Who first beholds the light of day
          In spring's sweet, flower month of May
          And wears an Emerald all her life
          Shall be a loved and a loving wife.
                   – Gregorian birthstone poem

The History of the Emerald
The name Emerald is derived from the Greek word smaragdus which means ‘green’. The emerald was mined in Egypt as early as 330BC, although some scientists estimate the oldest emeralds are around 2.97 billion years old. The Egyptians used emeralds in jewellery as well as in their elaborate burials – they often buried royalty with emeralds as a symbol of protection and eternal youth. Cleopatra was said to have adored emeralds and claimed ownership of all the emerald mines in Egypt during her reign.

Where are Emeralds found?
Emeralds are found all over the world, but mostly in Colombia, Brazil, Afghanistan and Zambia. Part of the Beryl family, emeralds are made from four types of elements found deep in the Earth’s crust: berrylium, aluminium, silicon, and oxygen (Be3Al2(SiO3)6). These elements are found in veins filled with hot water called hydrothermal veins. Emerald crystals start to form when these veins start to cool down and the conditions are just right. Another way in which emeralds are formed is in magama rather than hydrothermal veins. Many of the emeralds we mine today are the result of processes that happened hundred of millions of years ago.

Emerald Properties
On the Moh´s hardness scale, the value for Emerald is 7.5 to 8.0. This compares favourably to Tanzanite (6.0 to 7.0) but less so to Sapphire and Ruby (9.0) or Diamond (10.0).

Although the emerald has very good hardness, its toughness and durability rating is not as ideal. Stones can chip quite easily under pressure, because they generally have lots of inclusions (small imperfections in the stone). Setting designs for emeralds usually take this into account, particularly ring designs: to protect the stone, particularly the corners, emeralds are usually set in a tube setting (with metal surrounding the entire edge of the stone), or with a claw holding the stone at every corner.

The colour (hue) of emeralds ranges from yellowish green to bluish green, with most Emeralds having a very slightly bluish green colour. This colour is very distinct and recognisable as “emerald green”. The tone (lightness or darkness) of this colour can range from very light to very dark. The clarity of Emeralds can range from transparent to opaque.

Things you might not have known

  • Emeralds are always green. Emeralds of a deep and vivid green colour are more valuable than paler ones. Stones are mostly given an emerald cut (a rectangular shape with the corners cut off), which is designed to maximise the colour of the stone. Many other gemstones, particularly coloured ones but also white diamonds, are also cut this way but it’s a particularly common cut for emeralds, hence the name. Emeralds are also readily available as cabochons (round or oval, flat on the bottom and smooth over the top, with no facets), which is a cut often used for opaque or not very clear stones.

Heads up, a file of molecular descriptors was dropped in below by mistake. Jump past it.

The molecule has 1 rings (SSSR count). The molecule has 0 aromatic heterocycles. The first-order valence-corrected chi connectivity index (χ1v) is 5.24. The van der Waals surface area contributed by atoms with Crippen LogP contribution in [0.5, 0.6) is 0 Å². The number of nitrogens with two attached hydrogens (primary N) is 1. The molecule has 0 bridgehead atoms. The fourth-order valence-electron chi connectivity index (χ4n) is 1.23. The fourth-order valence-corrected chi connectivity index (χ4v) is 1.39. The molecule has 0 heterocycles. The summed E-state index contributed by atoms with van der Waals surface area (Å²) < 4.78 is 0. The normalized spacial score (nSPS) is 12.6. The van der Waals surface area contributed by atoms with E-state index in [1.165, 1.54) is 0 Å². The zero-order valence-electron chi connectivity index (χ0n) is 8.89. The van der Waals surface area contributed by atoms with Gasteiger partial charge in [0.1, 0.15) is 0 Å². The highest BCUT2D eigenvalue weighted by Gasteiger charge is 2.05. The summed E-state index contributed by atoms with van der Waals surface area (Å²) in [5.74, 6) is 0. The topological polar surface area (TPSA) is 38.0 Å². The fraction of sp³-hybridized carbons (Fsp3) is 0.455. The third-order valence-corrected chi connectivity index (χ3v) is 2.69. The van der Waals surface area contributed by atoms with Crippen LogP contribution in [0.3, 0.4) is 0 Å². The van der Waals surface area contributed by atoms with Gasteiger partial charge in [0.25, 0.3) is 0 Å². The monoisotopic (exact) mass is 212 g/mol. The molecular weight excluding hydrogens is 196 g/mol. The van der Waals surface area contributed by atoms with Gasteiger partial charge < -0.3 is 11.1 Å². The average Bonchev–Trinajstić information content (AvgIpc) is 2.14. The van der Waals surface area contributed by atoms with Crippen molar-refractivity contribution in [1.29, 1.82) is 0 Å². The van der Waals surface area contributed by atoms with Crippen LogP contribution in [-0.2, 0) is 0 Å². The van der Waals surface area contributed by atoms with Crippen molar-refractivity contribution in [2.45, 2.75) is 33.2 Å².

• Emerald is part of the Beryl family of stones, which also includes Aquamarine (blue) and Morganite (peachy pink)

  • The GIA (Gemological Institute of America) estimates that emeralds are usually (90% of the time) treated to improve its appearance: this involves using an oil under a vacuum to fill some of the cracks in the stones, which improves its clarity. This practice is quite acceptable and has been commonplace through the ages as emeralds often have scratches and damages on the surface, but it should be noted on the certificate for the stone (which you would get for a bigger stone, over 1ct) because oil-filled emeralds are less valuable than untreated ones.

  • Emeralds are one of the four precious globally recognised stones – the other three being rubies, sapphires and diamonds.

  • A 1 carat emerald will appear larger than a 1 carat diamond because it has a lower density.

  • Emeralds are a traditional gift for 20th or 35th wedding anniversaries.
    Found in 1967 in Colobia, the Gachalá Emerald is one of the most valuable and famous emeralds in the world. Today the emerald resides in the Smithsoniam Institution in the United States.

  • Emeralds always have some inclusions – if not, it’s likely to be synthetic.

  • An emerald pendant necklace owned by Elizabeth Taylor was sold in 2011 for $6.5 million (about $280,000 per carat).

Here are some beautiful emerald jewellery by Studio Loubser, some pieces are still available at Tinsel. Contact us for a quote, or visit our website for more information on having a custom piece made.